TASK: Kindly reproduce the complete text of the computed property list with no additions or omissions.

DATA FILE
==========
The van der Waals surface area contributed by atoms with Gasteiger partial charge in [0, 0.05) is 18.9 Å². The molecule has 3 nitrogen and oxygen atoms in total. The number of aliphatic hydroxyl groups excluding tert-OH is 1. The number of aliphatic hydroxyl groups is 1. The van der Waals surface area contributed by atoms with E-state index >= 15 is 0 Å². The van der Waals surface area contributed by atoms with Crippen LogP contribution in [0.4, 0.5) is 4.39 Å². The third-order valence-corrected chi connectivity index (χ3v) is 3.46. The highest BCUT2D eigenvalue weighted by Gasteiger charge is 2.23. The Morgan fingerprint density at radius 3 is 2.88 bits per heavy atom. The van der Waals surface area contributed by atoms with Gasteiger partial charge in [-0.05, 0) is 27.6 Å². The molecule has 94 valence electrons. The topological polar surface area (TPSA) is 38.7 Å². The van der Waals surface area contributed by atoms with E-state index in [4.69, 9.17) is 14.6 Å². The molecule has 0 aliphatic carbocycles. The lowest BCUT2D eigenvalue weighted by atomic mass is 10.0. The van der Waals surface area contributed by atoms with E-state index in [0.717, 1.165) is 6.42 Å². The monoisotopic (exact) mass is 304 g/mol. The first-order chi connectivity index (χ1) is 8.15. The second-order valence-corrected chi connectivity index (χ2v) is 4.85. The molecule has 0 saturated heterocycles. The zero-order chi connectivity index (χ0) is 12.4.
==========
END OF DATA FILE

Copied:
The van der Waals surface area contributed by atoms with Gasteiger partial charge in [0, 0.05) is 18.9 Å². The molecule has 3 nitrogen and oxygen atoms in total. The number of aliphatic hydroxyl groups excluding tert-OH is 1. The number of aliphatic hydroxyl groups is 1. The van der Waals surface area contributed by atoms with E-state index >= 15 is 0 Å². The van der Waals surface area contributed by atoms with Crippen LogP contribution in [0.4, 0.5) is 4.39 Å². The third-order valence-corrected chi connectivity index (χ3v) is 3.46. The highest BCUT2D eigenvalue weighted by Gasteiger charge is 2.23. The Morgan fingerprint density at radius 3 is 2.88 bits per heavy atom. The van der Waals surface area contributed by atoms with Gasteiger partial charge in [-0.05, 0) is 27.6 Å². The molecule has 94 valence electrons. The topological polar surface area (TPSA) is 38.7 Å². The van der Waals surface area contributed by atoms with E-state index in [4.69, 9.17) is 14.6 Å². The molecule has 0 aliphatic carbocycles. The lowest BCUT2D eigenvalue weighted by atomic mass is 10.0. The van der Waals surface area contributed by atoms with E-state index in [0.717, 1.165) is 6.42 Å². The monoisotopic (exact) mass is 304 g/mol. The first-order chi connectivity index (χ1) is 8.15. The second-order valence-corrected chi connectivity index (χ2v) is 4.85. The molecule has 0 saturated heterocycles. The zero-order chi connectivity index (χ0) is 12.4.